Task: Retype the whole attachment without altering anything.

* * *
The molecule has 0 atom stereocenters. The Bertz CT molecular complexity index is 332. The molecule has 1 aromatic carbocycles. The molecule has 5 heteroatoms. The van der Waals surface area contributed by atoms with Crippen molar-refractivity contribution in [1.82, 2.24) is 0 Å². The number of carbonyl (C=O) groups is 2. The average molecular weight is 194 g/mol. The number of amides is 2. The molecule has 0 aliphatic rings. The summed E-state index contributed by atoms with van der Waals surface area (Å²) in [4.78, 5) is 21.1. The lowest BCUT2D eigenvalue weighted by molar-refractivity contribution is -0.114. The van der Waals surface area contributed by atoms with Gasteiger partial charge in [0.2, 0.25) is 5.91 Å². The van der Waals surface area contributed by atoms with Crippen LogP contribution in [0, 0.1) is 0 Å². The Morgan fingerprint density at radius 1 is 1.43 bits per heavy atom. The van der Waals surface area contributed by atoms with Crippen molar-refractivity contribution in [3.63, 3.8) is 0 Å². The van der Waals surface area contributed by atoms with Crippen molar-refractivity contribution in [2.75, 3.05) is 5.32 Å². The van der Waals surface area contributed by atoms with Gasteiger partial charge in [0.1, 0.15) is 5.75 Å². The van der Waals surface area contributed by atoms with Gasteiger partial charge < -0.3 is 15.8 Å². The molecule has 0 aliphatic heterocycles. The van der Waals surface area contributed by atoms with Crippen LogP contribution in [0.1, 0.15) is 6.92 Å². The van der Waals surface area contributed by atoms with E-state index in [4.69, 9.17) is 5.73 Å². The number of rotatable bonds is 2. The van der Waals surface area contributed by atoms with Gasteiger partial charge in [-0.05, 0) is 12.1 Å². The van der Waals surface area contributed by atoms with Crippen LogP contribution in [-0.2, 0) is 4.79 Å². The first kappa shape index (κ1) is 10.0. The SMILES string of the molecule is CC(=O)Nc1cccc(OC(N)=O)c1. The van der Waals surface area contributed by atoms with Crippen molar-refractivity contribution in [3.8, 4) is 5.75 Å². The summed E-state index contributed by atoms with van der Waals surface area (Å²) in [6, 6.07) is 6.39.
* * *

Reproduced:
The molecule has 0 atom stereocenters. The Bertz CT molecular complexity index is 332. The molecule has 1 aromatic carbocycles. The molecule has 5 heteroatoms. The van der Waals surface area contributed by atoms with Crippen molar-refractivity contribution in [1.82, 2.24) is 0 Å². The number of carbonyl (C=O) groups is 2. The average molecular weight is 194 g/mol. The number of amides is 2. The molecule has 0 aliphatic rings. The summed E-state index contributed by atoms with van der Waals surface area (Å²) in [4.78, 5) is 21.1. The lowest BCUT2D eigenvalue weighted by molar-refractivity contribution is -0.114. The van der Waals surface area contributed by atoms with Gasteiger partial charge in [0.2, 0.25) is 5.91 Å². The van der Waals surface area contributed by atoms with Crippen LogP contribution in [0, 0.1) is 0 Å². The Morgan fingerprint density at radius 1 is 1.43 bits per heavy atom. The van der Waals surface area contributed by atoms with Crippen molar-refractivity contribution in [3.63, 3.8) is 0 Å². The van der Waals surface area contributed by atoms with Crippen molar-refractivity contribution in [2.75, 3.05) is 5.32 Å². The van der Waals surface area contributed by atoms with Gasteiger partial charge in [0.1, 0.15) is 5.75 Å². The van der Waals surface area contributed by atoms with Gasteiger partial charge < -0.3 is 15.8 Å². The molecule has 0 aliphatic heterocycles. The van der Waals surface area contributed by atoms with Crippen LogP contribution in [0.1, 0.15) is 6.92 Å². The van der Waals surface area contributed by atoms with E-state index in [4.69, 9.17) is 5.73 Å². The number of rotatable bonds is 2. The van der Waals surface area contributed by atoms with Gasteiger partial charge in [-0.05, 0) is 12.1 Å². The van der Waals surface area contributed by atoms with Crippen LogP contribution in [-0.2, 0) is 4.79 Å². The first kappa shape index (κ1) is 10.0. The SMILES string of the molecule is CC(=O)Nc1cccc(OC(N)=O)c1. The van der Waals surface area contributed by atoms with Crippen molar-refractivity contribution in [3.8, 4) is 5.75 Å². The summed E-state index contributed by atoms with van der Waals surface area (Å²) in [6, 6.07) is 6.39.